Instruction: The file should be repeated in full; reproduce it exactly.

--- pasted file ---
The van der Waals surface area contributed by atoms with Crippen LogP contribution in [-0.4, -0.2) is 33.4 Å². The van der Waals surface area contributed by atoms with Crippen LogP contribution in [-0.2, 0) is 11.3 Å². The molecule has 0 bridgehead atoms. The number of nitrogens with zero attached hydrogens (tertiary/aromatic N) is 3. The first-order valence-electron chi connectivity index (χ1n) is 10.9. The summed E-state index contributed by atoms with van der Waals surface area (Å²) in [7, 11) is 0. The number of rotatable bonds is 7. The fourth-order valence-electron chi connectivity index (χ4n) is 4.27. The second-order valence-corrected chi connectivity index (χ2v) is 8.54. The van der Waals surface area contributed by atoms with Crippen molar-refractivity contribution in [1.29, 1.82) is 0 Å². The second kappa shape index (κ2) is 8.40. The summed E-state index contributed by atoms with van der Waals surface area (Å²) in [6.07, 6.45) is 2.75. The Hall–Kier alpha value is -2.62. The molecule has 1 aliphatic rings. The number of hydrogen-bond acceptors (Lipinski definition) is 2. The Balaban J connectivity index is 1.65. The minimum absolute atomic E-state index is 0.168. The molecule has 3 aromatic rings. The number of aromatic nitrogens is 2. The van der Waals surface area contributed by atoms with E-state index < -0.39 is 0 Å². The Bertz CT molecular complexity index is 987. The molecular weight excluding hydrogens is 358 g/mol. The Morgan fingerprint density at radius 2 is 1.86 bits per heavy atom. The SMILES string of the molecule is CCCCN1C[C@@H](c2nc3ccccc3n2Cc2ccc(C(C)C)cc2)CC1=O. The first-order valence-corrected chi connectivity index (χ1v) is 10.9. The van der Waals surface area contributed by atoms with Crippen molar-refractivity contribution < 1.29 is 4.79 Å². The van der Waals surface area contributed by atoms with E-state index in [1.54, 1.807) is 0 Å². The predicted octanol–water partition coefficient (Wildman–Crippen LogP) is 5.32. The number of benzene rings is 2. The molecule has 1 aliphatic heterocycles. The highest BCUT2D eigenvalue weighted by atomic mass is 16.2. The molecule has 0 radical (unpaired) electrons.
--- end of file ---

The van der Waals surface area contributed by atoms with Crippen LogP contribution in [-0.4, -0.2) is 33.4 Å². The van der Waals surface area contributed by atoms with Crippen LogP contribution in [-0.2, 0) is 11.3 Å². The molecule has 0 bridgehead atoms. The number of nitrogens with zero attached hydrogens (tertiary/aromatic N) is 3. The first-order valence-electron chi connectivity index (χ1n) is 10.9. The summed E-state index contributed by atoms with van der Waals surface area (Å²) in [7, 11) is 0. The number of rotatable bonds is 7. The fourth-order valence-electron chi connectivity index (χ4n) is 4.27. The second-order valence-corrected chi connectivity index (χ2v) is 8.54. The van der Waals surface area contributed by atoms with Crippen molar-refractivity contribution in [1.29, 1.82) is 0 Å². The second kappa shape index (κ2) is 8.40. The summed E-state index contributed by atoms with van der Waals surface area (Å²) in [6.07, 6.45) is 2.75. The Hall–Kier alpha value is -2.62. The molecule has 1 aliphatic rings. The number of hydrogen-bond acceptors (Lipinski definition) is 2. The Balaban J connectivity index is 1.65. The minimum absolute atomic E-state index is 0.168. The molecule has 3 aromatic rings. The number of aromatic nitrogens is 2. The van der Waals surface area contributed by atoms with E-state index < -0.39 is 0 Å². The Bertz CT molecular complexity index is 987. The molecular weight excluding hydrogens is 358 g/mol. The Morgan fingerprint density at radius 2 is 1.86 bits per heavy atom. The SMILES string of the molecule is CCCCN1C[C@@H](c2nc3ccccc3n2Cc2ccc(C(C)C)cc2)CC1=O. The first-order valence-corrected chi connectivity index (χ1v) is 10.9. The van der Waals surface area contributed by atoms with Crippen molar-refractivity contribution < 1.29 is 4.79 Å². The van der Waals surface area contributed by atoms with E-state index in [1.54, 1.807) is 0 Å². The predicted octanol–water partition coefficient (Wildman–Crippen LogP) is 5.32. The number of benzene rings is 2. The molecule has 1 aliphatic heterocycles. The highest BCUT2D eigenvalue weighted by atomic mass is 16.2. The molecule has 0 radical (unpaired) electrons.